Articles  |   June 2009
Herpes Zoster Pathogenesis and Cell-Mediated Immunity and Immunosenescence
Author Notes
  • Dr Oxman discloses that he is the National Chairman of The Shingles Prevention Study and its substudies, which have been supported, in part, by grants from Merck & Co, Inc, to the VA (Veterans Affairs) Cooperative Studies Program, the VA San Diego Medical Research Foundation, and the VA Connecticut Research and Education Foundation. 
  • Address correspondence to Michael N. Oxman, MD, Professor of Medicine and Pathology, University of California, San Diego, Staff Physician (Infectious Diseases), VA San Diego Healthcare System, 3350 La Jolla Village Dr, San Diego, CA 92161-0001. E-mail: 
Article Information
Pain Management/Palliative Care / Preventive Medicine
Articles   |   June 2009
Herpes Zoster Pathogenesis and Cell-Mediated Immunity and Immunosenescence
The Journal of the American Osteopathic Association, June 2009, Vol. 109, S13-S17. doi:
The Journal of the American Osteopathic Association, June 2009, Vol. 109, S13-S17. doi:

Herpes zoster, or shingles, is a localized disease characterized by unilateral radicular pain and a vesicular rash limited to the area of skin innervated by a single dorsal root or cranial sensory ganglion. Whereas varicella, or chickenpox, results from primary exogenous varicella-zoster virus (VZV) infection, herpes zoster is caused by reactivation of endogenous VZV that has persisted in latent form within sensory ganglia following an earlier episode of chickenpox. In contrast to recurrent herpes simplex, herpes zoster is commonly associated with severe pain: prodromal pain often precedes the rash by several days; pain usually accompanies the dermatomal rash of herpes zoster; and clinically significant pain and allodynia may persist for weeks, months, or even years after the herpes zoster rash has healed, a debilitating complication known as postherpetic neuralgia (PHN). The incidence and severity of herpes zoster and PHN increase with age in association with an age-related decline in cell-mediated immunity to VZV. The Shingles Prevention Study—a randomized double-blinded placebo-controlled trial—sought to evaluate the capacity of a live attenuated VZV vaccine to protect older adults from herpes zoster and PHN by boosting their waning cell-mediated immunity to VZV. The study demonstrated that the zoster vaccine produced significant reductions in the incidence of herpes zoster, in the burden of illness caused by herpes zoster, and in the incidence of PHN.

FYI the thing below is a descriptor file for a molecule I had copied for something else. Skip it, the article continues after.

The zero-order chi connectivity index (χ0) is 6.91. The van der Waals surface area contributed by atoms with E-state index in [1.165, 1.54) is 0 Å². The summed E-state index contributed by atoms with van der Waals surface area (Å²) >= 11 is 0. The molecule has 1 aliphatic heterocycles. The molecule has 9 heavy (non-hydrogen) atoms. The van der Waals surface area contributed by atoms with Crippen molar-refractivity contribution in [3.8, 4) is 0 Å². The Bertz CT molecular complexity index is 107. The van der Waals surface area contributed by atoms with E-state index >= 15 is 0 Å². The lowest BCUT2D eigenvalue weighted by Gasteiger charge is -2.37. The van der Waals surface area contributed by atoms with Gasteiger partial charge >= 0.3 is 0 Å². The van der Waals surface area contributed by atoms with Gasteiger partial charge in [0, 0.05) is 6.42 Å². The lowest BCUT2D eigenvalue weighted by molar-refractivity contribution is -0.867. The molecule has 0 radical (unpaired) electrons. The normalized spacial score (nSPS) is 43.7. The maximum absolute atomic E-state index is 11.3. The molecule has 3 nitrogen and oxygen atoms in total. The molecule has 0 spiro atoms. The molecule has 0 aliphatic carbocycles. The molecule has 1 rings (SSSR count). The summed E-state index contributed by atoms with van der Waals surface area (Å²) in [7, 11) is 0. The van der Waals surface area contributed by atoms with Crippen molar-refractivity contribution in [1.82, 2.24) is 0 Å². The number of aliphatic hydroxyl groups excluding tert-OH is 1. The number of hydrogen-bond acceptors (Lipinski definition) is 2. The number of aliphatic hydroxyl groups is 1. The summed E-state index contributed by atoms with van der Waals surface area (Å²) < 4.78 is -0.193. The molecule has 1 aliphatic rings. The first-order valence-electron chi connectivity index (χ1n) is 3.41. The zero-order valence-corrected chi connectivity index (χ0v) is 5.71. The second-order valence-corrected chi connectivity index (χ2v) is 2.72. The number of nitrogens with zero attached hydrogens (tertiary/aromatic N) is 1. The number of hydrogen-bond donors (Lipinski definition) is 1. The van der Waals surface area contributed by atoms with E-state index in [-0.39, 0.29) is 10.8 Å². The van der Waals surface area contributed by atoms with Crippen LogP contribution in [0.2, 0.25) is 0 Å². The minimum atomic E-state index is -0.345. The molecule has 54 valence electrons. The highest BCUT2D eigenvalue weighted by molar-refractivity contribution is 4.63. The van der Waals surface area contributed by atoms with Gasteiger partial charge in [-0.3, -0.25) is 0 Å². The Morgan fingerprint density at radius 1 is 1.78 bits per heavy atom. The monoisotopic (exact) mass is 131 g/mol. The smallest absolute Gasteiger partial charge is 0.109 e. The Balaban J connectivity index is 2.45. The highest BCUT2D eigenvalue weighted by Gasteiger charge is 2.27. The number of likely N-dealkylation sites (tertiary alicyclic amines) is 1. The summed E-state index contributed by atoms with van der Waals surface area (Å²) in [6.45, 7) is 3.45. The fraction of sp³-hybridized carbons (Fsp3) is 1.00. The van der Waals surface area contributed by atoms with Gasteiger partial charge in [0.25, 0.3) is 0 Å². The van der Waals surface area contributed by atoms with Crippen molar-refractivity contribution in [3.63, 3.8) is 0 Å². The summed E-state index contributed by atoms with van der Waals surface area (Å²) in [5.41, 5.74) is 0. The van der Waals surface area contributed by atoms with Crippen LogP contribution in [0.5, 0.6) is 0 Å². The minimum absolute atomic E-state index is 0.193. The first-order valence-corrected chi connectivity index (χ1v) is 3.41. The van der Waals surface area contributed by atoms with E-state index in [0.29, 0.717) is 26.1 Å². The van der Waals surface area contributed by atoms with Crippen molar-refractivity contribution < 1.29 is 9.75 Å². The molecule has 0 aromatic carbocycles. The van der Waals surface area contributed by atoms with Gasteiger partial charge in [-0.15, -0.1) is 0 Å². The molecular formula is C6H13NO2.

Herpes zoster results from reactivation of endogenous varicella-zoster virus (VZV) that has persisted in latent form within sensory ganglia following varicella (chickenpox).1-3 More than 90% of adults in the United States have serologic evidence of prior VZV infection.3-6 Consequently, latent VZV is present in the sensory ganglia of virtually every older adult who was raised in the continental United States. Thus, almost every older adult in the United States is at risk of developing herpes zoster.1,3,7